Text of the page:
• In 2021, India’s Bureau of Energy Efficiency released forward-thinking initiatives for the built environment. They ranged from a revised code for residential buildings, an extensive training program for building architects and engineers on energy codes, an online directory of building materials, and awards for exemplary energy-efficient design. 
  • New York has launched several pilot initiatives geared at ramping up deployment of electrification technologies for affordable housing. Among them, the New York State Energy Research and Development Authority is partnering with New York City’s Housing Preservation & Development department on a $24 million investment to support upgrades in approximately 1,200 living units of affordable housing and benefit 3,000 low- to moderate-income residents.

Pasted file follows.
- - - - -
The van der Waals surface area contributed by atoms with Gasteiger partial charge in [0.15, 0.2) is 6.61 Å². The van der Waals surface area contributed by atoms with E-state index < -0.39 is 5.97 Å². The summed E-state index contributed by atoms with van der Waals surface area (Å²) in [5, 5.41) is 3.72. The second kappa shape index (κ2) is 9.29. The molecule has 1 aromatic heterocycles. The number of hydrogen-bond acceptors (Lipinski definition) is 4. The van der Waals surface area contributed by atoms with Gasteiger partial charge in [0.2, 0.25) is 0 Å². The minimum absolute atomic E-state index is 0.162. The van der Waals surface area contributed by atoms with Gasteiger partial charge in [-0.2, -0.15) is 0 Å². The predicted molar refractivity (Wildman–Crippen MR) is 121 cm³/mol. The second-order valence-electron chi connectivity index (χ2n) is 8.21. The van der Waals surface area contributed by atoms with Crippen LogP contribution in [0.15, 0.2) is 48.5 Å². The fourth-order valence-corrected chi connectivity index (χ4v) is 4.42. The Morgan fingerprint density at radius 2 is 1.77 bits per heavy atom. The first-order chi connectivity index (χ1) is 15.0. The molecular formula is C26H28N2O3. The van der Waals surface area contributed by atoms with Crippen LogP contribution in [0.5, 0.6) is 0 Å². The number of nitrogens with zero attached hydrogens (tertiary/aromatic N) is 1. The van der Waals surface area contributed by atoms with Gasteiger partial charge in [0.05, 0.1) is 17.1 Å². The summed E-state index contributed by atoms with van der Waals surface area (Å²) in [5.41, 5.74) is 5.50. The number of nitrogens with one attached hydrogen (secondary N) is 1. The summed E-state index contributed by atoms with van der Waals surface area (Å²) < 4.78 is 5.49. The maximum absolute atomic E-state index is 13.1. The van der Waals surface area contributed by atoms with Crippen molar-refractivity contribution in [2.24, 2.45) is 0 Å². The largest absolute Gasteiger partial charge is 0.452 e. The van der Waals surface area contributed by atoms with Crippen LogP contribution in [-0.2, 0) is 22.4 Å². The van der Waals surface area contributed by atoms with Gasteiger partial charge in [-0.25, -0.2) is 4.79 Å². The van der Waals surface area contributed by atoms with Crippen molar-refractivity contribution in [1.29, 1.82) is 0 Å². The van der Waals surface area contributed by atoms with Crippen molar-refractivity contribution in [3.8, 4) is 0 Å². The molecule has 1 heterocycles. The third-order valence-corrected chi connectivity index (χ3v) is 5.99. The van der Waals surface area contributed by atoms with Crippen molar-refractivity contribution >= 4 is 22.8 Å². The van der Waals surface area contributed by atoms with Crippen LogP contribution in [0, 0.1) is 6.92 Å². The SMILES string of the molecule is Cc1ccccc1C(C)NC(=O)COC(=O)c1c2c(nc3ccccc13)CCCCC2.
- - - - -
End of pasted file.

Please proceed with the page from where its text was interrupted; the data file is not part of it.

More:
• Portland, Oregon, in partnership with a community task force, has a plan in place to generate revenue by increasing parking rates to start capturing the true cost of driving—to the climate and communities—and using the revenue to provide more transportation options for those who need them most.
  • Voters in Cincinnati, Denver, and San Antonio all passed ballot measures dedicating sales tax revenue to sustainable transportation. The measures will allow the three regions to improve transit service.